Occasionally, dolphins swim near, jumping and leaping, while tiny penguins float nearby. The ship is in search of a calm inlet so we can drop anchor and go out in kayaks, allowing us more intimate contact with nature. It is almost dusk when we find a protected cove and the ship drops anchor. A warm rain falls with dreamlike stillness, while a thick haze covers the sea, giving the water a heavenly quality.
“I know it’s wet out there,” says our guide, Terri, calling us together like a team before the big game. “Don’t let that stop you from getting out there on the water. It’s even more beautiful in the rain because it starts up the waterfalls.” She is right. The mountains have sprung leaks, and dozens of waterfalls stream from their sides.
The crew urges us on. They pull out dozens of kayaks as well as two tender boats. Those who want to explore on their own will use kayaks; others will explore in the craft. My parents opt for the boats; I head toward the kayaks.
“The rain will keep the sand flies away,” says one of the crew cheerfully as he hands me a rain poncho and guides me into my kayak. I’ve never kayaked before, and it takes me a few minutes to get the rhythm of paddling, but soon I’m following the others. While my poncho keeps the rain off my face, it seems to block my view. I pull it off, ignoring the rain.
Immediately, I feel overwhelmed by the stunning scene surrounding me. I stop paddling and coast, delighting in what I see. All is silent except for the in-and-out swoosh of kayak paddles.
Then it dawns on me: this is what brings people to this island nation-the chance to throw away cares and rediscover the thrill of nature, beauty and even life itself.
I hug the shoreline, awed by the vast numbers of green ferns and leafy trees. The vegetation is so thick on the steep mountainsides that I can’t even see the earth below it. A bird flits from the shelter of one dripping tree to another, then disappears in the foliage.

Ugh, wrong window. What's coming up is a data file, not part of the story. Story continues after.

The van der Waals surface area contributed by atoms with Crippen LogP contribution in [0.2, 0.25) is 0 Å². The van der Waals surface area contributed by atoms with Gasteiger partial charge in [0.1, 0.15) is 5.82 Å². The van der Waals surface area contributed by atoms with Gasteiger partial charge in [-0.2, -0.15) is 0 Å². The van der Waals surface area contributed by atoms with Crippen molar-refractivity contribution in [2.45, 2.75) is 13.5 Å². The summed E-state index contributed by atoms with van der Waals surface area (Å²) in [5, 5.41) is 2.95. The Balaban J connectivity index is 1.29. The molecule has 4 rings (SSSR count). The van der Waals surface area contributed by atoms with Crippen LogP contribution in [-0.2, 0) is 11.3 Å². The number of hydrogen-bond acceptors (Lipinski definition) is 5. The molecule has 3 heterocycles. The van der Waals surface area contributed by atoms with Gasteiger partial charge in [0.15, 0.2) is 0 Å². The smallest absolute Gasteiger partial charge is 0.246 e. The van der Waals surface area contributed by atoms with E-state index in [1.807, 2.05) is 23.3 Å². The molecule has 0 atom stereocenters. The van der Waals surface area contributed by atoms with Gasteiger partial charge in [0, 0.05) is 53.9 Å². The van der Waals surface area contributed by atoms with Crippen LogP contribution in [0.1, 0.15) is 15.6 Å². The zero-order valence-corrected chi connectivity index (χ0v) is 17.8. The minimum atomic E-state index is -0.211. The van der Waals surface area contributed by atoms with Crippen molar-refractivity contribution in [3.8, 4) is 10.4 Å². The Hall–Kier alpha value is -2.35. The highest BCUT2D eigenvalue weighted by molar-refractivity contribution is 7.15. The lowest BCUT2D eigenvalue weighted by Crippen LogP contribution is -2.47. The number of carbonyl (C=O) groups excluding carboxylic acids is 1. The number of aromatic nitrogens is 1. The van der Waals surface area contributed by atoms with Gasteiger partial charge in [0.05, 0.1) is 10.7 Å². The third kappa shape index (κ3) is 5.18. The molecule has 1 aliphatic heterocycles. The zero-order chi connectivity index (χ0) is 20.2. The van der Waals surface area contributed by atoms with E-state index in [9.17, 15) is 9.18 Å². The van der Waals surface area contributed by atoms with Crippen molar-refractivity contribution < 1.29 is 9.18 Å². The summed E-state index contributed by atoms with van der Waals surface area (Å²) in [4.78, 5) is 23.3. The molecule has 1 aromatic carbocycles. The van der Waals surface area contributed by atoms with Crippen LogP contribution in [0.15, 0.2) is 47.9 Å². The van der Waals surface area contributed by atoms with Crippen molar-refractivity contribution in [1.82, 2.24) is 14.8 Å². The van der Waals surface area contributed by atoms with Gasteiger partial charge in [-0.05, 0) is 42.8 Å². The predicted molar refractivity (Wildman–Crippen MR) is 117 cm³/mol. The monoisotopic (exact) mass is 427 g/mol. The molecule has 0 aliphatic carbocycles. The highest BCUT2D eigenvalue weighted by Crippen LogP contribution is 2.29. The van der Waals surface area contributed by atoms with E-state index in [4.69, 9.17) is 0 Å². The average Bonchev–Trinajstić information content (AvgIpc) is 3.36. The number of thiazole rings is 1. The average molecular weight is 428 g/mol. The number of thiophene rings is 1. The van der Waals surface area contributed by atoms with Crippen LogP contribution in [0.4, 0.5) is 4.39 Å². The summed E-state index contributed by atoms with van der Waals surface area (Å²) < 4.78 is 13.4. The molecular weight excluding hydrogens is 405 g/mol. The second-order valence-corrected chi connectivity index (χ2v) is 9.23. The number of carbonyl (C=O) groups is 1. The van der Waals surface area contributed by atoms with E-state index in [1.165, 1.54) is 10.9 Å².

Huge drops of water fall on my face as I paddle underneath tree limbs sticking out over the water. Moss covers the thick limbs. I can see the rocks below in the crystal clear water, and pull in closer for a look at the plant life that has grown together, giving the illusion of a thick green carpet covering the mountainside.
Eventually, I pull back out into the open Sound. I can see my parents in the boat, listening intently as their guide describes the local fauna. Even through the drizzle, I can see the smiles on their faces. My mom waves to me, nudging my dad and pointing me out. I laugh and signal back, content in my kayak. It is a shared experience that we will always remember.
I stare up into the torrential skies and watch huge drops pouring, one by one, into the sea. I feel tiny in this land of natural wonders. The experience is so powerful that I ignore the streams of water running down my face. Right now, it’s unimportant. For now, I am in a yellow kayak, paddling through the protective cove of Doubtful Sound. I am in awe of the world and the gift that New Zealand has given me.
And for once in my life, words seem woefully inadequate.
IF YOU GO
New Zealand Tourism
THING TO KNOW
Tipping is not the norm in New Zealand. Says one local: “Be sure to tell your readers there is no tipping here. We don’t want to set any precedents. Those waiters are already on full salary!” Keep in mind that Queenstown, which is quite touristy, will often put a “Tip Line” on bills anyway. Feel free to leave it blank.
Where did the “kiwi” fruit come from?
China! This well-known New Zealand export actually originated from Asia. Brought to New Zealand as “Chinese gooseberries,” the fruit did well. Enterprising New Zealand farmers renamed it “kiwifruit,” after the country’s national bird, and it has achieved worldwide fame.